NZTA reckons the social cost of car crashes in Canterbury is around $500 million per year.
I actually have a lot less problem with this figure than I have with other social cost figures, if it's used properly.
What this number CAN be used for:
- Evaluating whether a road safety improvement, like widening roads and putting in more passing lanes, passes cost-benefit analysis
What this number CANNOT be used for:
- Evaluating whether a road safety campaign, like anti-speeding measures or banning heavy trucks from the road to Kaikoura, passes cost-benefit analysis
Why the distinction? The social cost figure includes a whole pile of private costs - the costs to occupants of a vehicle of being in a crash. Consider the driver of a sole-occupant vehicle that crashes due to his speeding. He must have viewed the speeding as being worth the increased risk, otherwise he wouldn't have done it. We'd overestimate the benefits of hitting more folks with speeding tickets if we counted the benefits of reduced car crashes without counting the costs of folks losing the valuable opportunity to drive fast - the vast majority of whom have no accidents. If we (very reasonably) want to worry about speeders hitting other people, then we need to count the costs to persons external to the speeder's vehicle of the speeding - we'd need a separate run-down of those costs. A legitimate worry, definitely. But we can't get it from the number provided. Similarly, if we wanted to ban long trucks from the windy road between Christchurch and Kaikoura, we'd need to pull out of the cost figure all of the crash costs imposed on the trucker himself.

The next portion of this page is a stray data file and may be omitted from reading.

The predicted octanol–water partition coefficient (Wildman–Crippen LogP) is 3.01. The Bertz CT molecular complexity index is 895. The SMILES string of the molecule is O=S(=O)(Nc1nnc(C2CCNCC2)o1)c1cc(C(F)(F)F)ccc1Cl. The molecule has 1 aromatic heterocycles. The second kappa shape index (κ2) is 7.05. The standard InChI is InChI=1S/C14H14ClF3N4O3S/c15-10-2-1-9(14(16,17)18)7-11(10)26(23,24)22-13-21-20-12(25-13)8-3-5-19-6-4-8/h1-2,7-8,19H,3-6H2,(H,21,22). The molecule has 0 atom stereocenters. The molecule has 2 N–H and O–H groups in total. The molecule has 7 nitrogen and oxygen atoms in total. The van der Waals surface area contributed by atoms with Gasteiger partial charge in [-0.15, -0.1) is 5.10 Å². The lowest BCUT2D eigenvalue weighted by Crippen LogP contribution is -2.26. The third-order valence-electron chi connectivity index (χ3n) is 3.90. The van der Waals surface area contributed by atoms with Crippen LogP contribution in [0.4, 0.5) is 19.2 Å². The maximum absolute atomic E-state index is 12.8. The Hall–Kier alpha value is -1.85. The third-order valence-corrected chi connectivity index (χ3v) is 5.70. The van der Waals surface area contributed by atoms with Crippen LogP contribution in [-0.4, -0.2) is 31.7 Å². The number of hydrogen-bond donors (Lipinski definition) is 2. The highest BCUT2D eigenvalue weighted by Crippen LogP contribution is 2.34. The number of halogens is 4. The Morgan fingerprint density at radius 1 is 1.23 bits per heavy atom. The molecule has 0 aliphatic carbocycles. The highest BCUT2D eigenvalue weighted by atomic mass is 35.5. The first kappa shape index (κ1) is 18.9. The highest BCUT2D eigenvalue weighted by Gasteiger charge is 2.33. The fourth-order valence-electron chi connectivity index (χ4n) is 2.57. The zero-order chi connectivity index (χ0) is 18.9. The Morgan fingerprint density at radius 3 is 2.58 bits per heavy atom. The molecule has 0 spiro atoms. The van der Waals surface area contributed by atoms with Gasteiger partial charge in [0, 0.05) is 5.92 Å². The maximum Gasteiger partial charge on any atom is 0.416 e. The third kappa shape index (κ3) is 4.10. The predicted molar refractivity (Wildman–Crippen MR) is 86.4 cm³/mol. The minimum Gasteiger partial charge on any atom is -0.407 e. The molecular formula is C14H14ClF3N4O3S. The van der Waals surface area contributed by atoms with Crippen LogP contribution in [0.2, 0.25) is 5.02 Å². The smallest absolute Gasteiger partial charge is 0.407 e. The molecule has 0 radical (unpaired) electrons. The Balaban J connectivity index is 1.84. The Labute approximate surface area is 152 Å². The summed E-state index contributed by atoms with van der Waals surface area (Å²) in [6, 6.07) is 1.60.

On the other hand, consider a cost-benefit analysis of widening roads to prevent accidents. If we count up all of the costs, private and public, of widening the road - the money cost of the project, for the most part, along with the deadweight losses of taxation - we could reasonably weigh that against the benefits - the reduction in road accident probability multiplied by the full cost, private and public, of road accidents, along with reduced travel times.
It's because folks will always leave out the benefits of speeding or other unsafe behaviours that we need to be wary about using these figures to estimate the benefits of anti-unsafe-behaviour campaigns. But using it as part of a general assessment of whether it's worth widening roads and putting in passing lanes seems not at all unreasonable.
I haven't gone through the fine details of the project, so I'm certainly not giving it an unequivocal thumbs up. But it doesn't seem crazy.
Of course, Mayor Bob Parker's use of the study to argue for tougher anti-speeding and anti-drink-driving campaigns, noted in the Press article above-linked, is thoroughly inappropriate. If we're considering speeding and drink-driving, we have to net out the costs falling to the folks inside the speeder or drinker's car if we want to do things correctly, or we have to count up the losses imposed by the campaign on all the speeders and drinkers who don't have accidents but have reduced enjoyment because of the campaign.
Numbers can be fit for some purposes but not for others.